Tag Archives: halides

Thoughts on the chemistry behind the lumen process

I’ve previously talked about my initial work with the Lumen process and later its combination with the chemigram process. In recent weeks I’ve been experimenting with a some old Kodak Autopositive paper and been amazed by the colour produced. When initially exposed it goes an intense crimson red colour, while this colour is lost during fixing, it is replaced by a fairly intense orangey-yellow colour which is almost as attractive.

Kodak Autopositive paper after initial lumen exposure

Kodak Autopositive paper after fixing lumen exposure

I had heard before that different papers can give wildly different colours when used with the Lumen process, but the papers I’d tried before this were all reasonably similar, so the results from the Kodak paper was a delightful surprise. It did, however, start me wondering what on earth is going on to form such colours from the POV of the chemistry. In order to figure out what might be happening during the Lumen process, it is important to first understand the chemical processes by which normal silver gelatin images are formed…

Traditional Silver Gelatin photographic process

Common photographic emulsion consists of crystals of one of the silver halides (silver bromide, silver chloride or silver iodide), suspended in a gelatin layer. Gelatin is chosen because it is permeable allowing the chemical agents (developer, fixer, toners) to easily access the light sensitive crystals. It also forms a good colloid ensuring an even spread of crystals across the substrate (paper).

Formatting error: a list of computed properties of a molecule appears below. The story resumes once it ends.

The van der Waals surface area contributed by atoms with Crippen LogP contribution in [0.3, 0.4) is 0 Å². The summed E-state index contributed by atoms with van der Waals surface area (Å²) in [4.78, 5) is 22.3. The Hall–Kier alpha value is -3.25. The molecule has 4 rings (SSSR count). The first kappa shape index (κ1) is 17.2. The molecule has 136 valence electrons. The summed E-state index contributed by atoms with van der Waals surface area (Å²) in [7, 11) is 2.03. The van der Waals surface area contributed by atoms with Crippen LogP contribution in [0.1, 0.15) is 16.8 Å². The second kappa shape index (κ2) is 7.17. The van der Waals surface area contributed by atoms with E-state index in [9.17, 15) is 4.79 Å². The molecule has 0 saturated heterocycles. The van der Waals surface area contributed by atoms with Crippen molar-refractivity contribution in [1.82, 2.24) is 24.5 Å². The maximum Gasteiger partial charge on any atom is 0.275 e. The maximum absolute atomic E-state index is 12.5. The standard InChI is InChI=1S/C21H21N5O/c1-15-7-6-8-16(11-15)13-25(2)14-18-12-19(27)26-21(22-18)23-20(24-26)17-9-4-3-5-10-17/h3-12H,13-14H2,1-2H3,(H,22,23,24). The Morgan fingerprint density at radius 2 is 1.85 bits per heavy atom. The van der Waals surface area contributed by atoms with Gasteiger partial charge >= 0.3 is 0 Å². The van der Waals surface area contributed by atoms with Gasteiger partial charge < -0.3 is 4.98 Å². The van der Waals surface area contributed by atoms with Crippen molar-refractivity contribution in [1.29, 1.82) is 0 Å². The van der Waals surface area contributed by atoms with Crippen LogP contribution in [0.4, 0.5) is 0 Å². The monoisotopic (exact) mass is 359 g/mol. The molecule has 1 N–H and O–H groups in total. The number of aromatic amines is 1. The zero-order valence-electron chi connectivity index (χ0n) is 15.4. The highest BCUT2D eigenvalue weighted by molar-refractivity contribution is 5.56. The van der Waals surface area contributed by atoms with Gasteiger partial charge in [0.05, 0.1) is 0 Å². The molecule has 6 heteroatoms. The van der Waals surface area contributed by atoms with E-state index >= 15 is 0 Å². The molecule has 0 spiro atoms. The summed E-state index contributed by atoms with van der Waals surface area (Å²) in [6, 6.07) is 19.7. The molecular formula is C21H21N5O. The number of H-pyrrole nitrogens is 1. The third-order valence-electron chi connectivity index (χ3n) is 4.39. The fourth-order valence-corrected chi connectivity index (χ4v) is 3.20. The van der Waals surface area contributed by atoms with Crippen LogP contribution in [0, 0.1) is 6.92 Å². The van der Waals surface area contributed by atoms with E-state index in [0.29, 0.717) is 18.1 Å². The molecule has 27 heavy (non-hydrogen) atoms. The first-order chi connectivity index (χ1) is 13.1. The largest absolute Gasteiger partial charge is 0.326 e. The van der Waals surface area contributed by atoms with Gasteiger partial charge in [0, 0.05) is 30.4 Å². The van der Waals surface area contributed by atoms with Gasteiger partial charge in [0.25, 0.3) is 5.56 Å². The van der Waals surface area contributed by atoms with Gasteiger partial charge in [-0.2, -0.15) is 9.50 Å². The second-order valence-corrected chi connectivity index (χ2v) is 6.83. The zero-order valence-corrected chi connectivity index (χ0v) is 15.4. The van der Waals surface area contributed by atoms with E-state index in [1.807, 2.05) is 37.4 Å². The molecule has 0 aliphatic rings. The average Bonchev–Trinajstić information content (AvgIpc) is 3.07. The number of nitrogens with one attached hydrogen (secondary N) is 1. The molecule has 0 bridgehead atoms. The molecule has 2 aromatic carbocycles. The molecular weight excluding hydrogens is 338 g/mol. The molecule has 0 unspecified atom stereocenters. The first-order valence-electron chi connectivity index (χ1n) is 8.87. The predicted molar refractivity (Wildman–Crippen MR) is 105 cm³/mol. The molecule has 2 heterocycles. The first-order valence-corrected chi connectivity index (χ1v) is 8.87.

Emulsion manufacture

The emulsion is formed by taking silver nitrate and mixing in a gelatin solution that contains halides (potassium bromide, sodium chloride, or potassium iodide). The silver nitrate reacts readily with the halides, the silver atoms combining with the halogen atoms, while the salt combines with the nitrate. Taking potassium bromide as the example halide, the reaction would be

AgNO3 + KBr => AgBr + KNO3

The silver halide molecules form light sensitive crystals, the size & shape of which determine the “grain” of the emulsion. Other active molecules in the gelatin also react with the silver and result in flaws in the crystal lattice. It is these flaws which in fact lead to the photosensitivity of the silver halide.